PURPOSE: To assess the role CT in the evaluation of traumatic and spontaneous oesophageal perforation. MATERIALS AND METHODS: From March 2001 to May 2003, we studied 12 patients (7 males and 5 females; age range: 25-66 years, mean age: 43.5 years) with suspected oesophageal perforation due to motor-vehicle accidents (4 cases), stab wound (one case), post-intubation (2 cases), foreign body ingestion (2 cases) and spontaneous (3 cases). Five patients underwent standard chest and cervical radiography; two patients with suspected foreign body ingestion also underwent a gastrografin swallow study; all of the 12 patients underwent CT of the neck, chest and abdomen before and after intravenous, and in four cases oral, administration of contrast material. RESULTS: In 5 patients with cervical, thoracic and abdominal trauma, the CT examination showed the presence of pleuroparenchymal injury (pneumothorax, pleural effusion and subcutaneous emphysema) as well as findings suggestive of oesophageal perforation: peri-oesophageal air (5 cases), peri-oesophageal fluid (4 cases), oesophageal wall thickening (3 cases), oesophageal wall laceration (2 cases) with abnormal course of the nasogastric tube in one of them and extraluminal extravasation of oral contrast material (2 cases). In 2 patients with post-intubation complications, CT showed the presence of a small peri-oesophageal fluid collection containing small gas bubbles in one case, and a gross perioesophageal abscess-like collection in the second case. In the 2 patients with foreign body ingestion, the plain radiography associated with CT showed the presence of a thin metal object in the cervical region (fragment of a dental plate) and a small extraluminal extravasation of gastrografin in one case, whereas in the other case CT showed the presence of a foreign body (chicken bone) in the hypopharynx with oesophageal wall thickening and peri-oesophageal oedema. In the remaining three patients with suspected spontaneous oesophageal perforation, CT showed the presence of a intramural haematoma in one case, oesophageal fluid distension with gas and a small peri-oesophageal fluid effusion (Mallory-Weiss syndrome) in another, and oesophageal rupture (Boerhaave syndrome) in the last case. CONCLUSIONS: Our experience shows that in patients with suspected traumatic and spontaneous oesophageal perforation, standard cervical and chest radiography may suggest a suspected oesophageal perforation in only a small proportion of cases, whereas oral contrast oesophagography has a higher sensitivity. Through the careful analysis of suggestive and specific signs of oesophageal perforation, a correct CT examination enables an accurate and timely diagnosis which significantly affects prognosis and provides valuable indications for treatment.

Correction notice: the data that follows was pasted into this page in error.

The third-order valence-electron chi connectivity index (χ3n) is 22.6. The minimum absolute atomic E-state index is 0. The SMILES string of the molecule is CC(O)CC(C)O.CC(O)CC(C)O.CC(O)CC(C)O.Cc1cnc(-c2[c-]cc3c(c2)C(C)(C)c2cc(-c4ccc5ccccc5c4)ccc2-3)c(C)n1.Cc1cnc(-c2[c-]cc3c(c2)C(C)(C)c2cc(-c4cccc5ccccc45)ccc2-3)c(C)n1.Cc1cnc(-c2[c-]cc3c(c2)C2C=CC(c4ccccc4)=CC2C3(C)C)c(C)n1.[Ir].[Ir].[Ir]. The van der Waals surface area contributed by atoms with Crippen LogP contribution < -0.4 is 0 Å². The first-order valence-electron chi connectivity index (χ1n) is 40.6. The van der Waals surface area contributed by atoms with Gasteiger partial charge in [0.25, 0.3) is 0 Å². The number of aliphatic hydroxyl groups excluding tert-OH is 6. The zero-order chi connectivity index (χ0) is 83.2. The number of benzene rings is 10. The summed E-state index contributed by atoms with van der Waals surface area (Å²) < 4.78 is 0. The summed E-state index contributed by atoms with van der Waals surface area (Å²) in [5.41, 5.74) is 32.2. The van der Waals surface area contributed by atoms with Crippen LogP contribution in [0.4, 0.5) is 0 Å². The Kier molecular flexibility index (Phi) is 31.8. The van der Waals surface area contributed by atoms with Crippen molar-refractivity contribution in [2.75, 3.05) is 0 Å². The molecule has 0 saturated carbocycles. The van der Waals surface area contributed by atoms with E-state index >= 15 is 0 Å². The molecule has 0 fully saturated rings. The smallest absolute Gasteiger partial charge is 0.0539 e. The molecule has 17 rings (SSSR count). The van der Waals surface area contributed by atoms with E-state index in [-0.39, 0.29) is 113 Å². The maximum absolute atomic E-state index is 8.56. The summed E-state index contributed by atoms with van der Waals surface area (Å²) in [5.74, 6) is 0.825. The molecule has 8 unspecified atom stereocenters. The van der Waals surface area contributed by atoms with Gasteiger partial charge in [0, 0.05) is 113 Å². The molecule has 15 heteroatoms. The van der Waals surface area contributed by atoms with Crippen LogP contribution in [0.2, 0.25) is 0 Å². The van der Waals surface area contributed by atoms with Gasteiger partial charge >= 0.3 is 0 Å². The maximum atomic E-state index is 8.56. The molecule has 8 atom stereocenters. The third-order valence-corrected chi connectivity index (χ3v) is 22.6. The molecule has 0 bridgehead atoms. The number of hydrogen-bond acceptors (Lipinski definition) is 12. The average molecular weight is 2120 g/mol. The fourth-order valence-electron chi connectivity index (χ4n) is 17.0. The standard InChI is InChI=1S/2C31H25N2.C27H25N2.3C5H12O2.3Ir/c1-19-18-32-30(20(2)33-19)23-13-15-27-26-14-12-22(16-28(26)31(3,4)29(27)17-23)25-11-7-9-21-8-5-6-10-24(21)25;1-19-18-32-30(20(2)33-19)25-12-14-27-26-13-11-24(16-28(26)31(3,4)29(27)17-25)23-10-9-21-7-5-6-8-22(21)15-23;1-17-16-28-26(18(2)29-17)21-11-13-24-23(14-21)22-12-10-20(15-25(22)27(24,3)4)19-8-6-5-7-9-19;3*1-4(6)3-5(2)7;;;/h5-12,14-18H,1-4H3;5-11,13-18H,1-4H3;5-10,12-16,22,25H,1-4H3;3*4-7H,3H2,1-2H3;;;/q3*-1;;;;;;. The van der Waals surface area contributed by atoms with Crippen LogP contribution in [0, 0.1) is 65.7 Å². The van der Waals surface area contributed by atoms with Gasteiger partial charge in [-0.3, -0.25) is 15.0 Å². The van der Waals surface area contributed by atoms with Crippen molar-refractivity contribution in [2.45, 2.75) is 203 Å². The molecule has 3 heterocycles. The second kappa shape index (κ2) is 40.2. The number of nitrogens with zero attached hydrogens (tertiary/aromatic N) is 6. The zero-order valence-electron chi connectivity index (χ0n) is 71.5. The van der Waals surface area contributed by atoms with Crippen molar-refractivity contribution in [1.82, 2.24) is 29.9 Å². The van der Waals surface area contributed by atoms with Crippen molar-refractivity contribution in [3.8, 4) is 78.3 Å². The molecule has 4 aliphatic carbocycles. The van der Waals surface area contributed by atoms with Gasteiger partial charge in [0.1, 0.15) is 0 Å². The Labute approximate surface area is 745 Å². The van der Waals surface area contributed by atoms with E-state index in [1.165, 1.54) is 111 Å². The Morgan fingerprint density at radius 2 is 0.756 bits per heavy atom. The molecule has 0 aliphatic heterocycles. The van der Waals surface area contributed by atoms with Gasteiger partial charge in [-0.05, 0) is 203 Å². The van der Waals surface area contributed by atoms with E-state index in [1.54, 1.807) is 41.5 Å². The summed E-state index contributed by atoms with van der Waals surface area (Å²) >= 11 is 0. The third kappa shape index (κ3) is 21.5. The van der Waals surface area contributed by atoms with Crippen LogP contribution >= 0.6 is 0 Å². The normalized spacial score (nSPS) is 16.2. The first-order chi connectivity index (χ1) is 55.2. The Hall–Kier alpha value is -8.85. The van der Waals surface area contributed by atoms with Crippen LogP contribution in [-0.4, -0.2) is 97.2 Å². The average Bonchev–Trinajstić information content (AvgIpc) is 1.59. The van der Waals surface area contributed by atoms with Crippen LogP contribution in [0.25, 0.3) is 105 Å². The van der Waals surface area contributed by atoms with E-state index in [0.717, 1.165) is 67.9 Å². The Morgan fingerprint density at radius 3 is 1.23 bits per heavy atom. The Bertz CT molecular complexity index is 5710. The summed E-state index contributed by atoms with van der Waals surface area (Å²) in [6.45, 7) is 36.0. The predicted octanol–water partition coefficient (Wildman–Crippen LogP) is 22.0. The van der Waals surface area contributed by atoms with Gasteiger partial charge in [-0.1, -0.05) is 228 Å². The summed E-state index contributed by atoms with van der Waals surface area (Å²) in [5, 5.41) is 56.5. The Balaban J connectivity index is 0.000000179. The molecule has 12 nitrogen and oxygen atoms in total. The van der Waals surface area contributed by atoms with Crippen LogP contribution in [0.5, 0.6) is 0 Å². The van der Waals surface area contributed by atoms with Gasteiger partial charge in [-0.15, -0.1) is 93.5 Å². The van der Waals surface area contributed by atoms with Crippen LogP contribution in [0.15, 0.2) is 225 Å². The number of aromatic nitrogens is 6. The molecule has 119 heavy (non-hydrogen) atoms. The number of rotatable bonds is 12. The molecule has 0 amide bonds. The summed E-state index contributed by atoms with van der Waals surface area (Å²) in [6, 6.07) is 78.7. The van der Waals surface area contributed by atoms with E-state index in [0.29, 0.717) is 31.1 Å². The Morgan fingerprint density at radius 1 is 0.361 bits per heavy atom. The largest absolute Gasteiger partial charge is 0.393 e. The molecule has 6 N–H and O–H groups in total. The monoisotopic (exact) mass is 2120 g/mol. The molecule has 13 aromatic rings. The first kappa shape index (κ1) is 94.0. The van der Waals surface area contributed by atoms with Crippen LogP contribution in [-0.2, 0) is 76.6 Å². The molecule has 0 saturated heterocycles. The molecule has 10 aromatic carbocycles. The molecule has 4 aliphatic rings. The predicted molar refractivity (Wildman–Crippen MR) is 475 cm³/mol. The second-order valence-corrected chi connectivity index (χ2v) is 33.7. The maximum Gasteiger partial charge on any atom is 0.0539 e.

|Number of pages||8|
|Publication status||Published - Mar 2005|
ASJC Scopus subject areas
- Radiology Nuclear Medicine and imaging